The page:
Are Variant Covers Dooming Comics?

When a reddit user put up a supposed guide from Marvel for retailers to order the Hip Hop Variant covers for November, discussion got started on the internet about the level of greed displayed by Marvel in these requirements. Assuming that other publishers also put restrictions, albeit not as complex as Marvel’s November requirements, upon their variant covers. Those restrictions could be as simple as 50/50, or one variant for every 20 copies ordered, something along those lines. These naturally inflate the orders for comics and mean that shops have to raise the prices instantly for variant covers to account for the expected unsold copies left from ordering enough to get those variant covers.

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Looking at the top ten comics for July, all Marvel and DC, only Darth Vader had no variant covers. There were a total of seventy-seven variant covers among nine comics, although forty of them were for Archie #1. We can deduce that the orders for those comics were inflated by retailers looking to get variant covers to temporarily boost sales, either online or in their store. Many critics of the variant cover strategy compare it to the speculation boom of the mid 1990s. Whenever we post solicitations or previews we notice variant covers from almost every publisher, although some show more restraint than others, namely Dark Horse, Image, and Black Mask. Some, like BOOM! and IDW use variant covers for subscribers, but have been known to use them for the common goal of retailer incentive, which means for the best selling books every month, we have no idea how many actual copies are being purchased, much less read.

The only problem from feeding this kind of speculation is that eventually speculators will recognize that they are being targeted and used, and will simply move along, with a distaste for the industry that used them for quick, easy cash. This happened in 1995 and it took nearly a decade for the comics industry to recover, doing so on the strength of improved stories and art, and business models that did not rely on gimmicks. Somewhere along the way, the industry’s giants, purchased by media conglomerates, sought out methods to pad short term profits instead of building an industry that could sustain itself. Smaller publishers simply copied what they saw working for the big two.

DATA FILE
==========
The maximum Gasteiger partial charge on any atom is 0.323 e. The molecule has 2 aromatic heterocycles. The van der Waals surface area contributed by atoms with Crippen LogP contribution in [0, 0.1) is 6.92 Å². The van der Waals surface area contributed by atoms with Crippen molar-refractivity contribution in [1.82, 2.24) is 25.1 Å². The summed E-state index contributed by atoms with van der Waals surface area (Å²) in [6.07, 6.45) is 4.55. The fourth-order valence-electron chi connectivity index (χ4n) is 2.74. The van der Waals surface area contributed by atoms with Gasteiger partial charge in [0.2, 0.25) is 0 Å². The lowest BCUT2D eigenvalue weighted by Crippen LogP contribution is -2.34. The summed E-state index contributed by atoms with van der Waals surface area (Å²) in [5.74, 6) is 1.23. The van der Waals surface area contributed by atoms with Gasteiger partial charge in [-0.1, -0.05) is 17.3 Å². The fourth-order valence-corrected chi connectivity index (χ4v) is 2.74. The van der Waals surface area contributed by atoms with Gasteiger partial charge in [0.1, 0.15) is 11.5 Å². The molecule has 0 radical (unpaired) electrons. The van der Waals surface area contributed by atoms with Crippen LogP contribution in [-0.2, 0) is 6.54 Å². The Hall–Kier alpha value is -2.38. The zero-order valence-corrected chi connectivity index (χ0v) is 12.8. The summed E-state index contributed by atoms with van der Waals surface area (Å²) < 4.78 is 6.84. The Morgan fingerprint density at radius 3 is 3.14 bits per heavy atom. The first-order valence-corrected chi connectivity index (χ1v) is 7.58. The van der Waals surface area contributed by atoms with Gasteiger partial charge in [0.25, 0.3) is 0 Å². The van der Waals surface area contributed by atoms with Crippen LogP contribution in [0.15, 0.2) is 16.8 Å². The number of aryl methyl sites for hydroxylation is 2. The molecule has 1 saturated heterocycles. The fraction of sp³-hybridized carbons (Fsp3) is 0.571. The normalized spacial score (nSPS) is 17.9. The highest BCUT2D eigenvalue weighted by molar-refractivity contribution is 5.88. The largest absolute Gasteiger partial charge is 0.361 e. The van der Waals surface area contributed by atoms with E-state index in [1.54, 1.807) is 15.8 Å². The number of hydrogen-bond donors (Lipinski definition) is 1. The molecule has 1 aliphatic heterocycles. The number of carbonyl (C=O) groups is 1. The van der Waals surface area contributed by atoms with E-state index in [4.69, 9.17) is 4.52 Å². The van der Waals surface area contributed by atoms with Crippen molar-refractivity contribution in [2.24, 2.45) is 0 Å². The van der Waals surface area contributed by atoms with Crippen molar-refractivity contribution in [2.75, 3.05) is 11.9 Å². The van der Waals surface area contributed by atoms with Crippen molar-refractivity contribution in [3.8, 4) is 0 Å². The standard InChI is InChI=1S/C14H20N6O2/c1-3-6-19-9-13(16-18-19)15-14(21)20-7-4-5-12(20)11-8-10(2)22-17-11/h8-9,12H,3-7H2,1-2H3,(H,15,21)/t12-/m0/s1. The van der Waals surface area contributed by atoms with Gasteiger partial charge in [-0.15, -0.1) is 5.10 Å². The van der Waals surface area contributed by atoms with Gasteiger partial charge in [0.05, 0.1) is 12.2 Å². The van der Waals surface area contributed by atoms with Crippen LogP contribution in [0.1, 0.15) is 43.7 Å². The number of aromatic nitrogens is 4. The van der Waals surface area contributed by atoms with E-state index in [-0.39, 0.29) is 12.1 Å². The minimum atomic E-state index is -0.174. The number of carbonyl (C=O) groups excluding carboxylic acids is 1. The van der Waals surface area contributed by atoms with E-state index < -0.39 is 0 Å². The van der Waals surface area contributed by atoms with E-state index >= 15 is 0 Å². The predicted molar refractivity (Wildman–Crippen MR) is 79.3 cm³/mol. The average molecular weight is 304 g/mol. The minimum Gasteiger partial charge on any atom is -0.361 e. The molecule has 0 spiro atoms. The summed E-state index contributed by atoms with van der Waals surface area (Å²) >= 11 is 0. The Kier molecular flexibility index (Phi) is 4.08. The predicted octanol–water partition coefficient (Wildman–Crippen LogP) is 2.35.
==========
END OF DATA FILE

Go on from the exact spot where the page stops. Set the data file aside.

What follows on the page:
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I wish that anyone in the comic companies were paying attention, but the larger web sites are beholden to them for exclusives and are unlikely to say what I am about to say. The stories out there are good, but no one is reading them except those that already were. With so many eyes on the comic industry thanks to television and movies, we could be facing a new Golden Age. Simply do what saved the industry and concentrate on good stories. For the most part, the publishers already are doing this. Put a moratorium on variant covers for a while, so we can judge where we actually stand, and how many readers comics actually have.

This does impact retailers, but perhaps not as much as we might think. Instead of forcing variant covers with the promise of return on investment, they can expose new customers drawn in by television and movies towards comics of similar nature with high quality. They will not have as much unsold stock every month from meeting unrealistic order expectations, and could conceivably come through this transition okay. Those most affected would be those relying most on the variant covers for monthly income. Here at Needless Essentials, we cover the collectors market but that market and our coverage of it is born from the love of the medium. Variant covers could very well spell the end of that medium, for if, some say when the variant cover market crashes, will Warner and Disney abandon their comic book divisions? If they do, the independents may not be able to sustain the market, and then we would see the shuttering of many, many comic shops and the looming failure of the medium that we, as readers and fans love so much.